Author Jim Hanas, whose book Why They Cried was one of the IPG titles removed from Amazon, blogged that although “I have not been an Amazon-hater in the past,” he was now encouraging readers to get his book elsewhere, even removing Amazon buttons from his website. He added that: “I blew my entire Amazon gift card balance on—and this is the delicious part—a Kobo Touch eReader. That’s right. Amazon doesn’t handle these directly, of course, but you can spend gift card balances with Amazon merchants, which is how I was able to buy the Kobo. It should arrive in a week and then, as a reader at least, I’ll be Amazon-free” (“Next I Blew My Entire Amazon Gift Card Balance On,” posted Feb. 21, 2012 []).

Hanas believes that “Amazon has generated a tremendous amount of goodwill by creating the most usable e-reading system available and by providing a path for aspiring writers to bypass traditional publishing. However, as the company becomes more willing to exert its influence—on both traditional distributors and self-publishers—it risks alienating its best advocates with every step.” Hanas adds, “Perhaps the company has enough to spare—or at least enough users financially committed to its platform, either as consumers or content creators—but each aggressive move costs them at least some of that goodwill.”

Understanding Terms—How Much Wiggle Room Exists?

The world of bookselling is a bit more complicated than it might seem to the casual buyer. Many policies and practices have evolved over decades if not centuries. “Amazon is always looking at ways to improve their position across the board,” notes Milliot, “from co-op dollars to better volume discounts.” But then, everyone involved—from authors to buyers—also wants to get the best deal that they can in a product category famous for small margins.

“The way it works is that there are volume discounts on the number of titles you get; if you buy five, you might get 43%; if you get 1,000, you might get 50%,” Milliot explains. “Today, the top range might be 52%. I don’t know what number Amazon is trying to get, but they are trying to go beyond the top range. The huge problem with this is that the chains and major publishers were sued about 10 years ago by ABA for disparity of discounts. It’s a power play, because for publishers to grant Amazon a better discount, they’d have to grant that to all of their accounts, and they can’t do that and remain competitive.

“Co-op fees are another area that publishers work with their distributors,” Milliot clarifies. “Co-op is extra dollars that booksellers get to promote the books—sort of a shared advertising fund. Based on sales, now with online retailing, you pay for putting up pictures of the books and other information on their sites. Most of the money, though, goes to the bottom line. Co-op is a bit fuzzier. You don’t have to really offer every vendor the same co-op deals. For bricks-and-mortar stores, especially in the chains, most of the books given prime display in store windows are paid for by the publishers of those books.”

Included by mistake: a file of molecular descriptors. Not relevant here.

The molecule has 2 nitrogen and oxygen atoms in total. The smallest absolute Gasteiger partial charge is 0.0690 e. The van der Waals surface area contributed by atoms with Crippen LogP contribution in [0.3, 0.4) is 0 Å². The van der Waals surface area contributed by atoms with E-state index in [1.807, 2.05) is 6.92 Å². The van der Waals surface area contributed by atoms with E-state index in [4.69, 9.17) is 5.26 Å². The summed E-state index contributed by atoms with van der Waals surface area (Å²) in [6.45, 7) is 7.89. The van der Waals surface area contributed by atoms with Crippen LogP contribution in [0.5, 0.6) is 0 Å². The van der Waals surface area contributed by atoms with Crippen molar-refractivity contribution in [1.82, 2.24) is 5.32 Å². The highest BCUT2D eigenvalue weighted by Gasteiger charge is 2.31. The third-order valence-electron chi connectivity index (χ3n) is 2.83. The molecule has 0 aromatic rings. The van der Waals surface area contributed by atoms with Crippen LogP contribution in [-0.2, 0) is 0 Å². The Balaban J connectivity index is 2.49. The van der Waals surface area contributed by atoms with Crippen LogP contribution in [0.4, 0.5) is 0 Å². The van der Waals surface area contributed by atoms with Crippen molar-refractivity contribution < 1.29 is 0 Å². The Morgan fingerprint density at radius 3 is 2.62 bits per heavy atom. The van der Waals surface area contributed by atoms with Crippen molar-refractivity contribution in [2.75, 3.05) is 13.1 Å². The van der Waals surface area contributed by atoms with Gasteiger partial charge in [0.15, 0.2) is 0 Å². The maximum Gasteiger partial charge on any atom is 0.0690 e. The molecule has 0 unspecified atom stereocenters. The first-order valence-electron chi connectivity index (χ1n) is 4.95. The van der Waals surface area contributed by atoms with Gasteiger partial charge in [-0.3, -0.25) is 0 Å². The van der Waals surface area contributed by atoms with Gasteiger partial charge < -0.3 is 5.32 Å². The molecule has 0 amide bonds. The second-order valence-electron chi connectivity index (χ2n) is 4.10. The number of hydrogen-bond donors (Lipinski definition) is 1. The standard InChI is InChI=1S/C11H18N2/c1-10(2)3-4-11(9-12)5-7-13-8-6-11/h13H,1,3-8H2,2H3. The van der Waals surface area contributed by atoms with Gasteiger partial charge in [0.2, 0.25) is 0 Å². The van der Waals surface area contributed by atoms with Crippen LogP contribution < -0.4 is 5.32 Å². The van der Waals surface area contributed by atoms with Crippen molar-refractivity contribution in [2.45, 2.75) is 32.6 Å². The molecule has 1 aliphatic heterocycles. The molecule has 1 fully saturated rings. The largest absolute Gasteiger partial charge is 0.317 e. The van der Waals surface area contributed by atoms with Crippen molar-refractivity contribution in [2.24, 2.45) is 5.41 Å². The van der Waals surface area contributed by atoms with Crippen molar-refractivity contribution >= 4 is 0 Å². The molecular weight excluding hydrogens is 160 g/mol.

Beyond co-op deals and pricing, publishers are investigating a variety of other options, including an increased role for independent booksellers. However, Milliot advises, “Booksellers will still need to work closer with publishers to develop a more profitable relationship.” As he explains, “There is a need to address the fundamental selling model, such as extending the dating, allowing booksellers to keep titles on shelves longer, or giving booksellers a chance to build an audience while helping them improve their cash flow.”

Another experiment being tried is the selling of books on consignment. Windowing, “offering print books for a time before ebooks go on sale,” is also under consideration, according to Milliot. Both instituting minimum retail pricing and extending the agency model are also under discussion. Adding more sales channels for publishers is another possibility.

Robinson Patman and the Future of Amazon’s Model

Amazon isn’t the first company powerful enough to impose concessions out of its suppliers. Walmart has used its market prowess in this way for years. However, publishers and other producers have legal issues, as well as small margins, that prevent them from bending to the wishes of Amazon or any other company. The Robinson Patman Act was passed by Congress in the 1930s to prevent the development of monopolies.

“Robinson Patman Act doesn’t stop companies from asking for a better deal, but it stops the producers, the publishers, from caving in. So if some publisher gives Amazon a special deal,” explains former publisher and now respected consultant Joe Esposito, “that publisher has to give every distributor that same deal, forcing their prices and profits down. The spiral continues, then, as Amazon comes back to ask for even more of a preferential price.”

The Shelf Awareness blog notes that Amazon’s “terms call for publishers to begin paying co-op on e-books (3% in at least one case) in addition to print books, and change allocation of all co-op so that less of it goes to specific merchandising programs and more to what might politely be called Amazon overhead. In some cases, the e-tailer is also boosting its fee for converting PDFs or print books to Kindle files. We assume that such terms are at the core of the dispute between Amazon and Independent Publishers Group” (“IPG-Amazon Update: On Bad Terms,” March 1, 2012 []).